Working in Unity made it easy to simultaneously develop for iOS, Android, and PC — so we did! We focused on mobile first so we could try out the base idea and see if people liked it, and after 250,000 downloads, we’re glad we did. Now we can focus on making the PC version super-extra-awesome with more confidence.

PM: Now, a common question that I’ve found gets developers thinking and entices people to try their games is this; If you had to recommend three other games, any platform or time period, that fans should try or know about to get a grasp on what SP is like, what would they be and why?

TS: Interesting! I’ve never had that question before. Hmmm. I guess I’d say the first would be Rogue Legacy, for the central idea of progression (loss, but steady empowerment). Then Brogue, because it’s my favorite roguelike ever and definitely had a strong influence on the core systems. And maybe Don’t Starve? It’s also an “uncompromising survival strategy”, with a hapless so-called scientist following where you click.

PM: The art is by far the most striking thing about the game, mainly because it feels like it’s pulling from so many inspirations. What were a few of them, and what were you going for with the art style and creature design?

TS: Well, Xin Ran Liu (our artist) is a classically trained painter, so we almost went at it from scratch! He tried out more painterly, more cartoony, and we ended up somewhere in-between, with bright colors to match the light-hearted tone of writing. I think his closest inspirations are probably traditional painters! He teaches classes at a local art school, and you can follow him on Facebook to see his awesome watercolors and other experiments.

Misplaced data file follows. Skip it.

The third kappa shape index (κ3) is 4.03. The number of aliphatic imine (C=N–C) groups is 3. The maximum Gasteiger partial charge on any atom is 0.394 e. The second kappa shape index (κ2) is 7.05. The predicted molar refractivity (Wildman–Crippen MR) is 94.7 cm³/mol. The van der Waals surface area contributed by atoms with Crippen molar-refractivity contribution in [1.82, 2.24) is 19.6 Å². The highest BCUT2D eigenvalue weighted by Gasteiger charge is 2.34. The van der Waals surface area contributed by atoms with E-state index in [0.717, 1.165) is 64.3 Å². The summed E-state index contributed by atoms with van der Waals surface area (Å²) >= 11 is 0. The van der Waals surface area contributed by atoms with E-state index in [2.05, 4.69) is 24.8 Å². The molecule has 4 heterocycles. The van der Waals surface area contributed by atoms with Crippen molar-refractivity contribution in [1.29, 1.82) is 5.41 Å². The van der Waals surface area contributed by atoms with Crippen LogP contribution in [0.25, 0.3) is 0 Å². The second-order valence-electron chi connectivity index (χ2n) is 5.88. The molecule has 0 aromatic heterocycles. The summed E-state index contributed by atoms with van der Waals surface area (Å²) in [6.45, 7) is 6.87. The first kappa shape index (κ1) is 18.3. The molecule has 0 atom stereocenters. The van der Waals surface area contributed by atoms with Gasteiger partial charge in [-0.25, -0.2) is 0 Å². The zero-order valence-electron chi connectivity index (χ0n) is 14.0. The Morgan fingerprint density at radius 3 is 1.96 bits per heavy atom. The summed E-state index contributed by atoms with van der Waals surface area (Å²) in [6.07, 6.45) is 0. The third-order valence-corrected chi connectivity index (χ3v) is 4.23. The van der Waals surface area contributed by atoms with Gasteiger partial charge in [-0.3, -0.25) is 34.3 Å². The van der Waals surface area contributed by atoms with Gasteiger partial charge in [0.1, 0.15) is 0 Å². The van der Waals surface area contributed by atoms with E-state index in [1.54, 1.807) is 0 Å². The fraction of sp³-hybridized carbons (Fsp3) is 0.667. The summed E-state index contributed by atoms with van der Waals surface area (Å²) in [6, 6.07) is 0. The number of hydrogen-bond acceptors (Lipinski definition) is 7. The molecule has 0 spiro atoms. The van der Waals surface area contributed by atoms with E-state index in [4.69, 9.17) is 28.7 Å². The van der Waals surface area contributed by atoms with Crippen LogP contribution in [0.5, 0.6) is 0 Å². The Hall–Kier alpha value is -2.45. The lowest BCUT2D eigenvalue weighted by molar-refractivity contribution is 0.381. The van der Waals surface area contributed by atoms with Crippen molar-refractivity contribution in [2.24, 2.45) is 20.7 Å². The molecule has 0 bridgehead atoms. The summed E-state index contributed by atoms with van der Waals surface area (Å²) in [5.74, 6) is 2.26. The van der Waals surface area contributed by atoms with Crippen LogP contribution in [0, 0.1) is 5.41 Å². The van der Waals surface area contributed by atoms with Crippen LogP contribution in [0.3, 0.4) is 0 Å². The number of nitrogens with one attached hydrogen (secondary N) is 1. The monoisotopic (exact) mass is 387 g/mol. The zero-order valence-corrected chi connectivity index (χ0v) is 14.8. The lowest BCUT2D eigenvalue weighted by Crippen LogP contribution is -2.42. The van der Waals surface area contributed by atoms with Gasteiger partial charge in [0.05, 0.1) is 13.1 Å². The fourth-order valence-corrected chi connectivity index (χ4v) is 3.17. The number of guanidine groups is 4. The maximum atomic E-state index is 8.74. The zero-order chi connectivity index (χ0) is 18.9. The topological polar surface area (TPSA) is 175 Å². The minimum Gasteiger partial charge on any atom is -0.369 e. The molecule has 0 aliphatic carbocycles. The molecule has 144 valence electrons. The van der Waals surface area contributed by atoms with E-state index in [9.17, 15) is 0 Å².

Interestingly, for our next game (Moon Hunters), it has such a different style, with chunky pixels, muted colors, and frame-by-frame animation, people have asked if we’ve changed artists… but it’s always Xin! Well, we have brought in the talented Graham Lackey to help Xin out and give advice based on his experience working on Fez, Spaceteam, and various Adult Swim games.

MoonHunters_SEC_Gameplay_B

An early screenshot of Moon Hunters, the next game from Kitfox Games.

PM: Game development has been making huge strides towards accessibility in the last few years. What tools did you guys and gals make Shattered Planet with, and how do you feel about the current state of the independent games industry today?

TS: I AM SO EXCITED! We work in Unity 3d, and it’s empowered us so much, we’re thrilled with the direction game development is going. Jonathan Blow got some flak for saying game development was much harder 10 years ago, but he is so incredibly right — there’s genuinely no way 4 people could have made the equivalent of Shattered Planet in a year for PC 10 years ago, never mind across various platforms. It means that making games is almost as competitive as writing (making a game is still marginally harder than writing a poem), which is stressful, but definitely good news for consumers and art aficionados.